Fulbright Fellow Stays the Course
Alum Ying Bonny Cai spent a year in Seoul studying traditional Korean apparel with contemporary makers reviving and modernizing ancient customs.
When the pandemic hit last winter, Fulbright fellows around the world were sent home, but recent Brown/RISD grad Ying Bonny Cai BRDD 18 AP was able to complete her year abroad. “South Korea may have been the only country that allowed Fulbrighters to stay,” says Program Advisor Lisa Cramer. “Our other four overseas fellows were evacuated in March, but Bonny stayed and had a great experience.”
“I was really lucky to be there when COVID hit, because the South Korean government handled the pandemic relatively well,” says Cai. “Everyone wore masks right away and followed the safety protocols. The museums all closed, but luckily I had already finished my museum research.”
Cai applied for the fellowship to study traditional Korean apparel, or hanbok, which she began investigating as an Apparel Design major at RISD. A Chinese-American raised in Michigan, she sought to explore her Asian roots and those of her Korean-American friends.
“The scholar Marianne Hirsch coined the term postmemory in reference to second-generation Holocaust survivors who could imagine the experience based on their parents’ stories,” Cai explains. “That idea really resonates with me. My parents told me stories about the Cultural Revolution, and my Korean-American friends’ parents told them stories about the Korean War.”
Her focus on Korean traditions, rather than Chinese, was inspired by a Wintersession project she completed as a junior with the guidance of Korean immigrant Jeung-Hwa Park—a senior critic in the Apparel Design department. “I remember finding a book on Korean apparel in the RISD library and seeing a traditional woman’s jacket with a silhouette that looked like outstretched wings,” Cai recalls. “Wings and freedom and female empowerment are important themes in my work, so that jacket really moved me. It was so different from the Western and Eurocentric fashion I had been exposed to.”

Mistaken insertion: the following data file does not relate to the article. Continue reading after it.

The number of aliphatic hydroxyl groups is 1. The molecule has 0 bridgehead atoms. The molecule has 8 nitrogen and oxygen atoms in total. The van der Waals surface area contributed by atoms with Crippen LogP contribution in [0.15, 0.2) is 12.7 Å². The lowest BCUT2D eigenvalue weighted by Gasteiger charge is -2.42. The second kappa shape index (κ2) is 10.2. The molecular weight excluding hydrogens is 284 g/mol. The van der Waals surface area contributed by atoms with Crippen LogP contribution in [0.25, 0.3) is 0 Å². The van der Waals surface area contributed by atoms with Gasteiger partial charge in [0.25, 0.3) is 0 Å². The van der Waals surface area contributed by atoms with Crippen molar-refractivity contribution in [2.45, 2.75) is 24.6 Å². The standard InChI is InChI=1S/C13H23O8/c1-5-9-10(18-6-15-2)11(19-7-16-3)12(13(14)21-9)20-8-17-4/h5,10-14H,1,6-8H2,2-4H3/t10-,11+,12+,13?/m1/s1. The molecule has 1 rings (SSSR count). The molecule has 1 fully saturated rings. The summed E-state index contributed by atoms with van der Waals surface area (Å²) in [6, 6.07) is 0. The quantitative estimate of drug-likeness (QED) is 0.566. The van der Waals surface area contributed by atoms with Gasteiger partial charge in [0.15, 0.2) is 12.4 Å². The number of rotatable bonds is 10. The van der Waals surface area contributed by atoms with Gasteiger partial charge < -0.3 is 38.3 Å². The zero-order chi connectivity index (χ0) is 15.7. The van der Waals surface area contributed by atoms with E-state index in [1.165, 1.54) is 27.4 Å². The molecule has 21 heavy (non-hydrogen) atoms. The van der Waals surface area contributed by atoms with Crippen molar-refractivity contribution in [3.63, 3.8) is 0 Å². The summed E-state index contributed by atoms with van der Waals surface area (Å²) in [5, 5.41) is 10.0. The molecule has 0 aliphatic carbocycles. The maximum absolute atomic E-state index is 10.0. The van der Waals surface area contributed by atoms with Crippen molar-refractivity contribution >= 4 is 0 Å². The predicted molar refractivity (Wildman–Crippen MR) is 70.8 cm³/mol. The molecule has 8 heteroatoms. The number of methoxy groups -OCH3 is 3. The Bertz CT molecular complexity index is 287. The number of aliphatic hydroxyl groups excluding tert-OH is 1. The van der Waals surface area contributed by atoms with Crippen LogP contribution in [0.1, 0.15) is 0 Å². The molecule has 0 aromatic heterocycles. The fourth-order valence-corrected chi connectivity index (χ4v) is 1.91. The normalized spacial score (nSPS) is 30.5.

Cai’s first Fulbright application was actually rejected, and she advises current applicants not to be discouraged if they don’t succeed the first time. “I was devastated and spent three full days in bed,” she recalls. “But my mom called and talked some sense into me.”
Once she made it to Seoul, Cai studied traditional examples of hanbok and interviewed contemporary designers and craftspeople bringing its key elements—line, transparency, wrapped fronts, simplicity—into the present day. “This project seeks to present hanbok both as a means of understanding Korean history and culture as well as a conduit for contemporary Korean voices to express their identity and dreams,” she says. “The interviews I conducted provided insight into the diverse and sometimes conflicting opinions on the meaning of hanbok in modern-day South Korea.”
Although she’d studied some Korean before traveling, Cai says she had to contend to some extent with a language barrier. “But art is truly a universal language,” she adds, “and a lot of the crafts I was learning—traditional sewing, dyeing and knot-making—rely on visual instruction. So even if I couldn't quite understand the words, I could watch the repeated motions.”
Her three-part final project featured a 25-page cultural policy report for the Ministry of Foreign Affairs, a comprehensive website that is the first of its kind to educate an English-speaking audience on hanbok and a collaborative piece with Korean-American friends expressing “the traumas and triumphs of diaspora experience.”
“The hanbok community in South Korea is still growing,” says Cai. “It’s a little scattered and very scrappy. After the Korean War a lot of energy was focused on reconstruction and rebuilding the economy. But now Koreans finally have the luxury to focus on preserving and reviving traditions, which is really wonderful.”
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